The Left's Viral Lie About Amy Coney Barrett Is So Bad Even the AP Had to Fact-Check It
In the propaganda war currently being waged over the Supreme Court, standards are dropping dangerously low:
The private homes of justices are being targeted by protesters. Democratic leaders cheer those protesters on. And President Joe Biden’s White House abdicates any responsibility for urging the most radical to maintain at least a veneer of civility.
But when it comes to what’s become one of the left’s most blatant lies on Supreme Court Justice Amy Coney Barrett, not even the biased “fact-checkers” at The Associated Press could let it go.
Twitter has been buzzing over a quote allegedly taken from Justice Samuel Alito’s draft opinion that would overturn the 1973 Roe v. Wade Supreme Court decision legalizing abortion.
In the liberal telling, the quote is attributed to Barrett and suggests that one reason the outspoken justice has given for her pro-life beliefs is to maintain the “domestic supply of infants.”
A few examples:
I can't get Amy Coney Barrett's phrase out of my head......."domestic supply of infants."
A lifetime judge on the Supreme Court.
— Mark Stern (@mfstern) May 8, 2022
BREAKING: In a brief re abortion, Supreme court Justices Amy Coney Barrett/Alito's Draft, said US needs a “domestic supply of infants” to meet needs of parents seeking to adopt — that those who would otherwise abort must be made to carry to term — giving children up for adoption.
— Dr. Jack Brown (@DrGJackBrown) May 7, 2022
The problem here -- and it's a big one for the left-- is that the phrase in Alito’s opinion doesn’t come from Barrett at all.
It doesn’t even come from a Supreme Court justice.
Instead, it comes as a footnote on page 34 of Alito’s draft with an unmistakeable attribution to a Centers for Disease Control and Prevention report from 2008: “[N]early 1 million women were seeking to adopt children in 2002 (i.e., they were in demand for a child), whereas the domestic supply of infants relinquished at birth or within the first month of life and available to be adopted had become virtually nonexistent.”
According to the AP's "fact check," some social media users are attributing the quote correctly, but many of the most virulent posts “conflated” the footnote with comments Barrett made during oral arguments in Dobbs v. Jackson Women’s Health, the case that’s the subject of Alito’s draft.
During the December arguments (transcript here), Barrett asked why “safe haven laws,” which allow women to give up infants soon after their birth with no questions asked, are not enough to relieve women who don’t want to be mothers from the responsibility of child-rearing.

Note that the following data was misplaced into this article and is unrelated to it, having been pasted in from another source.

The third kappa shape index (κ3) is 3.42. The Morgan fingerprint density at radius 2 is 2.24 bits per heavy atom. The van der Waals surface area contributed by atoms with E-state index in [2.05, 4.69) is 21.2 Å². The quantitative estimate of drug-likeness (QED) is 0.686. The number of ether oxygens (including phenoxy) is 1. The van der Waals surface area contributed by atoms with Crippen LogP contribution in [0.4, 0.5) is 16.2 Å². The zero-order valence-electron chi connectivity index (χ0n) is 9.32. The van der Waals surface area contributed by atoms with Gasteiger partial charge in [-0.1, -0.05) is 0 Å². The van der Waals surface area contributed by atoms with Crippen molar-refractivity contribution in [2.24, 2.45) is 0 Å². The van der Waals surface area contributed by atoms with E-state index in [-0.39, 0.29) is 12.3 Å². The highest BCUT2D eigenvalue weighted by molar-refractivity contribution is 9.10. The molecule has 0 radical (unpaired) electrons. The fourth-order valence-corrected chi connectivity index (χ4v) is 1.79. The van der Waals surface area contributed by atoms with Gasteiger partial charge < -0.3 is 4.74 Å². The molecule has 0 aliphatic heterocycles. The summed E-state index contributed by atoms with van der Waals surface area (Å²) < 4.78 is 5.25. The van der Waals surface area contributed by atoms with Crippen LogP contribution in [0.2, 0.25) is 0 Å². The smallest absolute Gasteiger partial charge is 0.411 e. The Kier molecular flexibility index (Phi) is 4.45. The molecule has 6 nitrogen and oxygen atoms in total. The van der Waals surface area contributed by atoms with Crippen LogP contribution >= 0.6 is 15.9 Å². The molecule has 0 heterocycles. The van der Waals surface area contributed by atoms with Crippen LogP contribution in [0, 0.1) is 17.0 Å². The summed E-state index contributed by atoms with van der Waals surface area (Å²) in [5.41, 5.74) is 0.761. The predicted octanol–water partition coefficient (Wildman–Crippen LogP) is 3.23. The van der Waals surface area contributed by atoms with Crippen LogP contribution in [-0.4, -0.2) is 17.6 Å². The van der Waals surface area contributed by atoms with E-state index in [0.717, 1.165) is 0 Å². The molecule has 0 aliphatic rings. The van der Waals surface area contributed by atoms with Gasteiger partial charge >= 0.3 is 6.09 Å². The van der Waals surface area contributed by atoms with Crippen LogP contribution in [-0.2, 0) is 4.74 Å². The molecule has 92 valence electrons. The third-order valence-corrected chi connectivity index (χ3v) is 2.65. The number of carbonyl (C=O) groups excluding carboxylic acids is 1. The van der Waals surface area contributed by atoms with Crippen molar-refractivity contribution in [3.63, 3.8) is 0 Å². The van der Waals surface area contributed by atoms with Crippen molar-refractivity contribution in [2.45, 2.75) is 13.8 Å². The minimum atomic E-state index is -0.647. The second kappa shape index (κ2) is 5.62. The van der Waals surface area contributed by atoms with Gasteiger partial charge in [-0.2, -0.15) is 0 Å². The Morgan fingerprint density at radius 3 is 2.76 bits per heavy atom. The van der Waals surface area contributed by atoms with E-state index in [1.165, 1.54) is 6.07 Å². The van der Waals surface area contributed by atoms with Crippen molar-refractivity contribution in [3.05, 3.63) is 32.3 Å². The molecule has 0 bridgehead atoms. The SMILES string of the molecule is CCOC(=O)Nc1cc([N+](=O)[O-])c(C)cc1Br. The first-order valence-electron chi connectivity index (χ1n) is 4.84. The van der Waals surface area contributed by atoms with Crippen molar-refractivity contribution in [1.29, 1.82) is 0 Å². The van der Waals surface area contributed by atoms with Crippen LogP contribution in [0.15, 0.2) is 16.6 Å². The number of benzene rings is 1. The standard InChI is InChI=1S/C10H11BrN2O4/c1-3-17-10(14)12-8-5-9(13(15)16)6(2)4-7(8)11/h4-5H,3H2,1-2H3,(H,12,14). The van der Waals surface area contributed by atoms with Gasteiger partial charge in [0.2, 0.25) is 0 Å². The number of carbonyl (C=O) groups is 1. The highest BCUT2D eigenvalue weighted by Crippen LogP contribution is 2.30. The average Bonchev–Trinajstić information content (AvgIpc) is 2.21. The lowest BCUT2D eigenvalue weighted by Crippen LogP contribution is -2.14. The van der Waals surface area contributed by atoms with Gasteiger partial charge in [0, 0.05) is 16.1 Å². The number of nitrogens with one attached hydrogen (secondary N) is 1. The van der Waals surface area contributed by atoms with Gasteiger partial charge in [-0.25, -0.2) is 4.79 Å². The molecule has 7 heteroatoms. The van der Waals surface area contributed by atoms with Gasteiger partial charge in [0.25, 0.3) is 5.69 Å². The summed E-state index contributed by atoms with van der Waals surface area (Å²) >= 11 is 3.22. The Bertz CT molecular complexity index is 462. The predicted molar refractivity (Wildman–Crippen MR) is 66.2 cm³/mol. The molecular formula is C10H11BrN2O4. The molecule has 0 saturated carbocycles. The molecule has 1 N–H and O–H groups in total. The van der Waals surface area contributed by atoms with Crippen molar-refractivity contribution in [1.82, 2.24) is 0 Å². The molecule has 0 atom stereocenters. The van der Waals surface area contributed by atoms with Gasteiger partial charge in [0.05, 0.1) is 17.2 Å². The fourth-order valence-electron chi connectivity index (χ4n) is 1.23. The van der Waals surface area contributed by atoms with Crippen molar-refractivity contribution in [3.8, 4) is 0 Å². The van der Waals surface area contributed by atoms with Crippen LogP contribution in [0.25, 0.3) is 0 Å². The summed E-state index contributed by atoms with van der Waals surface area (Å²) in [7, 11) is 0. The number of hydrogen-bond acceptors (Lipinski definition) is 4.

Granted, that's a far, far cry from talking about a "domestic infant supply," but first, credit should go where it’s due:
The AP long ago surrendered even the pretense of being an objective news gathering organization in favor of pushing liberal causes. During the first Obama administration, it introduced something called “accountability journalism,” which amounted to opinion writing by supposed news reporters. (Even the left-leaning Politico could see where that was headed.)
So, even a modicum of fairness in its “fact-checking” should be appreciated.
But it’s safe to say there’s not a whole lot of passion behind the AP’s defense.
First, the piece is headlined “Posts misattribute CDC quote in Supreme Court draft on abortion.” Which makes it sound like the harm is done to some CDC bureaucrat not getting the proper credit for pushing another dry round of statistics out of his hole in the Beltway warren.
The reality is that it's a lie providing fodder for SCOTUS attackers in an increasingly vicious environment.
Second, the AP doesn’t really explain how an anodyne -- and fairly logical -- question about “safe haven laws” could have been innocently transmuted into a cold-blooded description of “domestic human supply,” which makes it sound like the pro-life Barrett is interested solely in human beings as a commodity.
The reason for that is that the most likely explanation is not one that an outfit like the AP is likely to propagate.
What’s most likely happening here is another version of the Big Lie. The stories the left tells so often they become part of the cultural fabric – such as Sarah Palin’s alleged “I can see Russia from my house” quote, which was actually said by “Saturday Night Live” actress Tina Fey. (Even the lefties at Snopes acknowledge that.)
This is the kind of distortion of reality pushed by an establishment media and Democratic Party that had no problem pretending Ronald Reagan was senile but refuse to acknowledge President Joe Biden's painfully obvious cognitive failures.
It’s a political party and establishment media that condone “mostly peaceful” riots that kill Americans and destroy American cities but claim to see an “insurrection” in the Capitol incursion of Jan. 6, 2021.
It’s a cultural movement that sees immutable identity traits in the superficial characteristics of skin color but treats literally innate sexuality as a matter of personal choice -- no matter how ludicrous the context is.
Is it any surprise a baseless Twitter smear has been born targeting a Supreme Court justice who's not only pro-life but a woman to boot?
The Associated Press has been just as much a part of that propaganda war as every other mainstream media outlet – if not more so.
But on this Amy Coney Barrett smear, anyway, not even the AP could let slide.
This article appeared originally on The Western Journal.